XI Diseases of the digestive system
XII Diseases of the skin and subcutaneous tissue
XIII Diseases of the musculoskeletal system and connective tissue
XIV Diseases of the genitourinary system
XV Pregnancy, childbirth, and the puerperium
XVI Certain conditions originating in the perinatal period
XVII Congenital malformations, deformations, and chromosomal abnormalities
XVIII Symptoms, signs, and abnormal clinical and laboratory findings, not elsewhere classified
XIX Injury, poisoning and certain other consequences of external causes
XX External causes of morbidity and mortality
XXI Factors influencing health status and contact with health services.
And 7 categories without (CID) patient follow-up (22), medical consultation (23), blood donation (24), laboratory examination (25), unjustified absence (26), physiotherapy (27), dental consultation (28).
3. Month of absence
4. Day of the week (Monday (2), Tuesday (3), Wednesday (4), Thursday (5), Friday (6))
6. Transportation expense
7. Distance from Residence to Work (kilometers)
8. Service time
10. Workload Average/day
11. Hit target
12. Disciplinary failure (yes=1; no=0)
13. Education (high school (1), graduate (2), postgraduate (3), master and doctor (4))
14. Son (number of children)
15. Social drinker (yes=1; no=0)
16. Social smoker (yes=1; no=0)
17. Pet (number of pet)
20. Body mass index
21. Absenteeism time in hours- target variable
Cleaning and preprocessing
First let us look at the count of each reason to look whether any reason has very less count so that boot strapping can be done.
Also, we examine month of absence and day of week for any trend.
We then look for the day on which people frequently absent themselves.
So, Monday is the day with high absenteeism rate (some good old Monday blues playing out here xD).
We then find out the value distribution for ‘Disciplinary failure’ , ‘Social Smoker’ , ‘Social Drinker’ columns.
We also look for which seasons have high absenteeism. We observe that winter has the highest rate of absenteeism due to high chances of getting body ailments.
We eliminate outliers in columns: Transportation expense, Distance from residence to work, Service Time, Age, Work load avg./day, Height.
‘Disciplinary failure’ column is dropped as it contains only one value.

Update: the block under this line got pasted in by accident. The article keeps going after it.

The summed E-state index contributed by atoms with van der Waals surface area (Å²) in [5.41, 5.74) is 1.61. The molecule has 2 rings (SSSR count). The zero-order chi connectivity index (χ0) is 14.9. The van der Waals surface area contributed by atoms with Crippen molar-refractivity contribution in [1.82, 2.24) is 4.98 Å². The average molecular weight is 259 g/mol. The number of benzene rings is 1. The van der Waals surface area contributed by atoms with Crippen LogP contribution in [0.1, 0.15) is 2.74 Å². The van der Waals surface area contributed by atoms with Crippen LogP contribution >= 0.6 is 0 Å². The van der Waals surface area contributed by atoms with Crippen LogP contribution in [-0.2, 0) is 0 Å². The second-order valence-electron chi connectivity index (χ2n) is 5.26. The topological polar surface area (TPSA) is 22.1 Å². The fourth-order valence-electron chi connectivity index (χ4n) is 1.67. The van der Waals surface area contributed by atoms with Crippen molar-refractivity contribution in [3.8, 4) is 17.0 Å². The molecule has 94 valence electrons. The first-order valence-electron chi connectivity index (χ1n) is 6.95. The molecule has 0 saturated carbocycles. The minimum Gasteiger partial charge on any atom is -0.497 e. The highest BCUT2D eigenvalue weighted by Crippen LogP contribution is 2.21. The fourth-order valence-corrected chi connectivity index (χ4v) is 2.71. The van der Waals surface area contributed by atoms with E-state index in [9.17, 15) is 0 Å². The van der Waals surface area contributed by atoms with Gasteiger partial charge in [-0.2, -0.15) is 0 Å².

We then look for relationship between transportation expense and target variable, absenteeism time in hours.
The graph is very random, and nothing could be inferred from it so we now move onto analyse correlation between independent variables to eliminate rows with high correlation.
From this we can clearly understand there is a strong correlation between weight and Body Mass Index but this is well known before. So, we can omit ‘Weight’ column for training the model.
We drop the ‘ID’ column because that would be misinterpreting as it is nothing to do with dependent variable, i.e absenteeism in hours.
We also drop the ‘social smoker’ and ‘seasons’ column as that has merely 1% correlation with target variable.
Training and Testing the data:
We now split the dataset into two data frames where one contains information about independent variables and other the target variables. We further split them into training and test data with test data containing 25% of values. We then implement linear regression, decision tree, support vector, lasso regression, ridge regression, random forest regressor models on the training dataset and look for mean square score.
Out of these we find decision tree regression model gives a root mean square value of 0.246 and the second highest by random forest with 2.47. So here we notice a huge difference in the scores. To check if data is overfitting or underfitting, we now go for checking out test data scores (mean square error).
So here model 0 is linear regression with model 5 being random forest regressor.
Conclusion on dataset:
So we can say random forest regression model has the best mean square error and this is the best algorithm for the given dataset. Decision tree is overfitting as evident from the difference in training and test data scores.
Ways to reduce absenteeism:
• Take disciplinary action: Arrange a one-on-one discussion with the employee as soon as a pattern of absence arises to address it and determine the core cause. If an employee’s absences do not improve, disciplinary action, including dismissal, may be taken.
• Sessions for employees: Psychological sessions for employees with psychiatrists can be made mandatory in all organization and this should be more helpful to those dealing with family and health issues.
• High morale: Incorporating health and wellness programs, personal development opportunities, workplace culture events, and initiatives focused on employee well-being will raise the standards of work of employee and instil a good morale among the workforces. Another approach may be to commend the work of punctual employees.